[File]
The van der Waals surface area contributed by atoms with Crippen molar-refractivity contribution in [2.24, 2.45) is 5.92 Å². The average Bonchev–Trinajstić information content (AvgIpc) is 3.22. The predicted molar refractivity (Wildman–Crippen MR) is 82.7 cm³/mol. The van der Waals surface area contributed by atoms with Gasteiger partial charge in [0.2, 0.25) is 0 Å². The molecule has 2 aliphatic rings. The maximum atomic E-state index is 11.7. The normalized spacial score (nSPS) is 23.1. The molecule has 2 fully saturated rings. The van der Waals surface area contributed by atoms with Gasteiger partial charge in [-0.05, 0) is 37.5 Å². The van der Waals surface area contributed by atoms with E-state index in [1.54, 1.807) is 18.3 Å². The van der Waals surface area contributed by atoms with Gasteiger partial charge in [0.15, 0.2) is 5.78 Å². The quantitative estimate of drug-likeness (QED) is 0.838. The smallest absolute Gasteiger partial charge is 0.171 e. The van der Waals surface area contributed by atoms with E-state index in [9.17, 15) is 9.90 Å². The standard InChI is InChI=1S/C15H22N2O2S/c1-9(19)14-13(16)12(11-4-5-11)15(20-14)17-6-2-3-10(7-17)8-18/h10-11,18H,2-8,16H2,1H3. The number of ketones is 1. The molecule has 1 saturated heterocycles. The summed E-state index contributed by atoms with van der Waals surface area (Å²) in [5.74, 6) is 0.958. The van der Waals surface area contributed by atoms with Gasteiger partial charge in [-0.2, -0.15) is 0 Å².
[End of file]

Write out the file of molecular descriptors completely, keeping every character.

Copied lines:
The van der Waals surface area contributed by atoms with Crippen molar-refractivity contribution in [2.24, 2.45) is 5.92 Å². The average Bonchev–Trinajstić information content (AvgIpc) is 3.22. The predicted molar refractivity (Wildman–Crippen MR) is 82.7 cm³/mol. The van der Waals surface area contributed by atoms with Gasteiger partial charge in [0.2, 0.25) is 0 Å². The molecule has 2 aliphatic rings. The maximum atomic E-state index is 11.7. The normalized spacial score (nSPS) is 23.1. The molecule has 2 fully saturated rings. The van der Waals surface area contributed by atoms with Gasteiger partial charge in [-0.05, 0) is 37.5 Å². The van der Waals surface area contributed by atoms with E-state index in [1.54, 1.807) is 18.3 Å². The van der Waals surface area contributed by atoms with Gasteiger partial charge in [0.15, 0.2) is 5.78 Å². The quantitative estimate of drug-likeness (QED) is 0.838. The smallest absolute Gasteiger partial charge is 0.171 e. The van der Waals surface area contributed by atoms with E-state index in [9.17, 15) is 9.90 Å². The standard InChI is InChI=1S/C15H22N2O2S/c1-9(19)14-13(16)12(11-4-5-11)15(20-14)17-6-2-3-10(7-17)8-18/h10-11,18H,2-8,16H2,1H3. The number of ketones is 1. The molecule has 1 saturated heterocycles. The summed E-state index contributed by atoms with van der Waals surface area (Å²) in [5.74, 6) is 0.958. The van der Waals surface area contributed by atoms with Gasteiger partial charge in [-0.2, -0.15) is 0 Å².